Big Ideas Pose Big Challenges—But the Payoff is Huge / by TI

ABU DHABI — The intersection of culture and code. The balance of privacy and progress. Skills acquired online, in person and outside the traditional classroom.

These and other big ideas were among the topics that panelists and speakers explored Wednesday during the afternoon session of the “What’s Next? Navigating Global Challenges with the Innovation Generation”, presented by The Atlantic in Abu Dhabi, United Arab Emirates.

The event, underwritten by Boeing, featured an array of panelists, moderators and speakers from a number of sectors including education, government, technology and elsewhere speaking on the ways that a connected world continues to change at an ever quickening pace.

The notion of where expertise comes from—whether it’s the traditional classroom, an ongoing education program, real-world experience or even less formal pathways—loomed large in sessions focusing on technology and society.

Brad Hargreaves, co-founder and chief product officer of the General Assembly education network, walked through the culture of open and transparent innovation in the technology ecosystem. His company works to keep creative and technology professionals current on a number of professional standards.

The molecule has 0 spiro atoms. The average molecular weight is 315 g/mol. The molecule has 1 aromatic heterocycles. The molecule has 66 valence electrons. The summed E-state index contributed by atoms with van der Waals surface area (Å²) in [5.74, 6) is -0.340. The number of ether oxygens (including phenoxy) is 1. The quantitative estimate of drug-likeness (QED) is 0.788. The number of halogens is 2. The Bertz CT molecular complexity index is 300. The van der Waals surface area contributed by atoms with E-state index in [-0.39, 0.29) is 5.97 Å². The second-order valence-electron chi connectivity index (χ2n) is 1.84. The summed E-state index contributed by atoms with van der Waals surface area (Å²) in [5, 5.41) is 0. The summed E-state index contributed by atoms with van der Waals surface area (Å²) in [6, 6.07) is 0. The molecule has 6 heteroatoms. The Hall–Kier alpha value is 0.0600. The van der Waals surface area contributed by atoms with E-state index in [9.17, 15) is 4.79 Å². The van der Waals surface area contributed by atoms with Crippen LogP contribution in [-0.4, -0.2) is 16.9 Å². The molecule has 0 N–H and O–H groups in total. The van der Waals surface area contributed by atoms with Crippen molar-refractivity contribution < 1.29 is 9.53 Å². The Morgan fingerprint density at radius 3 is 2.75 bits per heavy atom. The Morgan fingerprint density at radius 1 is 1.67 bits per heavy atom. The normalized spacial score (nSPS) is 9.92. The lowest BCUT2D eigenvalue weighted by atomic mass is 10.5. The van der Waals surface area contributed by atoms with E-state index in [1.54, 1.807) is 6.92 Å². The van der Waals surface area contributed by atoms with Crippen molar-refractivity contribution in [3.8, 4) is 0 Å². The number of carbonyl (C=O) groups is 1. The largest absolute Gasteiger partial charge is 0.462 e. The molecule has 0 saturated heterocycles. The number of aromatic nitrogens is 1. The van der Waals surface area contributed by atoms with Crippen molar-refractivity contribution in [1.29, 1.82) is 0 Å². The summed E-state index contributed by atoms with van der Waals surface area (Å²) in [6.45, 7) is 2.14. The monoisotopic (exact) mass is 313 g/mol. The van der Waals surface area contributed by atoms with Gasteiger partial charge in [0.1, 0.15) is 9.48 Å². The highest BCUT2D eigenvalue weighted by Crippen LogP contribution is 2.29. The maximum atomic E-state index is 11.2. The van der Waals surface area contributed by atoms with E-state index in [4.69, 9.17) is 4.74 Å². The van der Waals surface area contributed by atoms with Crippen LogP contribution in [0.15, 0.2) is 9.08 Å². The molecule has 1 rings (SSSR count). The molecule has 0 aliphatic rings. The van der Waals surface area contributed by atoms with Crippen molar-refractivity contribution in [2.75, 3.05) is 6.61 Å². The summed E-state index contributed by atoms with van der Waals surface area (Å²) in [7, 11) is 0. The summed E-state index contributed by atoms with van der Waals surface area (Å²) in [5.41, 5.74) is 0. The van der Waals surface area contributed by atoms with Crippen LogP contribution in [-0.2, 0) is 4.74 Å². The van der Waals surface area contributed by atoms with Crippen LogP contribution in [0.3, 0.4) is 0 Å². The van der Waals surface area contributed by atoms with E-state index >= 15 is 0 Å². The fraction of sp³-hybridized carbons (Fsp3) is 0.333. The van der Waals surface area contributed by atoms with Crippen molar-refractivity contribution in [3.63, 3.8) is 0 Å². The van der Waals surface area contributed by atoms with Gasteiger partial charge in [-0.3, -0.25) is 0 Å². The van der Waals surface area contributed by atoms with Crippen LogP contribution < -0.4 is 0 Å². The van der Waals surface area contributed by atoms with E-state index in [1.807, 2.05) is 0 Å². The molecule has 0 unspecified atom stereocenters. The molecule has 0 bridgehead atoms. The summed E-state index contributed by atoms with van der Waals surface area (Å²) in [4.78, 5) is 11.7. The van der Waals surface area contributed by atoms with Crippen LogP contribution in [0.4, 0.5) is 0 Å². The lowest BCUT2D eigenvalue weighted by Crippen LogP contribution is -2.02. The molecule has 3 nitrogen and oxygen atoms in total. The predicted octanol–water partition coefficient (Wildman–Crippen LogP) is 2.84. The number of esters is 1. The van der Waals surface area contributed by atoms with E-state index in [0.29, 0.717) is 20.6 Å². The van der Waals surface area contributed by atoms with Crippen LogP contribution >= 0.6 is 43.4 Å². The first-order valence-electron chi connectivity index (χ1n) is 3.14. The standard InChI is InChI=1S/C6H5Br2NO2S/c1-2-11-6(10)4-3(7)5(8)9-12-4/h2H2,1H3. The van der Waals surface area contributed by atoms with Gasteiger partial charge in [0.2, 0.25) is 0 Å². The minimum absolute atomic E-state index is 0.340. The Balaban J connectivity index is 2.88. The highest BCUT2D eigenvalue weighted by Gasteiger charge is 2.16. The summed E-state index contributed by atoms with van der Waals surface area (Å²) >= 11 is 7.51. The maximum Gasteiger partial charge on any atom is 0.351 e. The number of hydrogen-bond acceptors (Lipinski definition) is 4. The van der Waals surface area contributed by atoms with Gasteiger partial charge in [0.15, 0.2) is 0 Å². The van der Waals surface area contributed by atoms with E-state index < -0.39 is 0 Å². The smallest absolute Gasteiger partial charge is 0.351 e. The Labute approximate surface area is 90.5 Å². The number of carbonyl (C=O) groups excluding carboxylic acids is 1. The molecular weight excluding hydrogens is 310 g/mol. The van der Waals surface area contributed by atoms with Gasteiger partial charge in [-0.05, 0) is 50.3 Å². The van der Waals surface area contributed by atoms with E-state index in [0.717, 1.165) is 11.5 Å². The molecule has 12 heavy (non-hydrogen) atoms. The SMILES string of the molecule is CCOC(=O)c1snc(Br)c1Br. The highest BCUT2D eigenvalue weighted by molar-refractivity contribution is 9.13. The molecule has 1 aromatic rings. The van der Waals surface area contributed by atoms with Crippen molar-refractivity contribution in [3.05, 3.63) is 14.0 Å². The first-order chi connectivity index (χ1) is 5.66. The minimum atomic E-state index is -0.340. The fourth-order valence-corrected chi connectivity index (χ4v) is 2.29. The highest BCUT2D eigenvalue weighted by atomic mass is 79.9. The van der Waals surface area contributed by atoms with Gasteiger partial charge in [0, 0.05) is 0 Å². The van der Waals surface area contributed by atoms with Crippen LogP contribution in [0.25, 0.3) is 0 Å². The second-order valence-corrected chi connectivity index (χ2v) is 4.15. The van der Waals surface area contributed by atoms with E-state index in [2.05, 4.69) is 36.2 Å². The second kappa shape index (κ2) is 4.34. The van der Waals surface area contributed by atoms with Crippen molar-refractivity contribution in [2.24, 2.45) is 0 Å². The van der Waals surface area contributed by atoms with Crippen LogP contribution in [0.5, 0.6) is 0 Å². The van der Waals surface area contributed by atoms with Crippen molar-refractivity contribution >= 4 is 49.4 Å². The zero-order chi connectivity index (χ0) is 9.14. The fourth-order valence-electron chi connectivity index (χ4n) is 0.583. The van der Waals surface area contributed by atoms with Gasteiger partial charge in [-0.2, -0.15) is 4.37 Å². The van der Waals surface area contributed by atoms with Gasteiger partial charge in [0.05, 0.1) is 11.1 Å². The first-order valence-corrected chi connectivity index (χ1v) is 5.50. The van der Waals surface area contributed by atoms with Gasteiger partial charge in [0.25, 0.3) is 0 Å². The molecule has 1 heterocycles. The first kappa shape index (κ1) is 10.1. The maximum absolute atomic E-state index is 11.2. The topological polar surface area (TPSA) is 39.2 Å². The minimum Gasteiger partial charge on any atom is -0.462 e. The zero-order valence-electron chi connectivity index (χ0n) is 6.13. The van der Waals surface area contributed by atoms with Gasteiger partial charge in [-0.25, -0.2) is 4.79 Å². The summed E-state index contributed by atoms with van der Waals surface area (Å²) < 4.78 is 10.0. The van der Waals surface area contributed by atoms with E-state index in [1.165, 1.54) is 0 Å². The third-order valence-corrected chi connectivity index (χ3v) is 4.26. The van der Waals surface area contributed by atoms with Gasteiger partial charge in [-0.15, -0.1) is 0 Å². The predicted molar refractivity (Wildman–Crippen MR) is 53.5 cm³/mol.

Hargreaves said he thinks many businesses no longer use the traditional degree as an indicator of skill, at least not as much as they have in the past.

“I believe one of the biggest challenges facing the creative class is that everything is changing so quickly,” Hargreaves said in an pre-event interview. “The technologies you needed to be a successful web developer ten years ago are totally different from the technologies you need to know today. So I believe we’re moving away from a world in which individuals go to school for 18 years and then are out in the workforce and don’t need to be reskilled. We need shorter, more packed forms of education that allow people to keep their skills fresh, especially creative individuals.”

The value of experience and the hands-on connection people get with physical interaction—as opposed to strictly online interaction—also came up earlier in the afternoon, during a session on Facebook.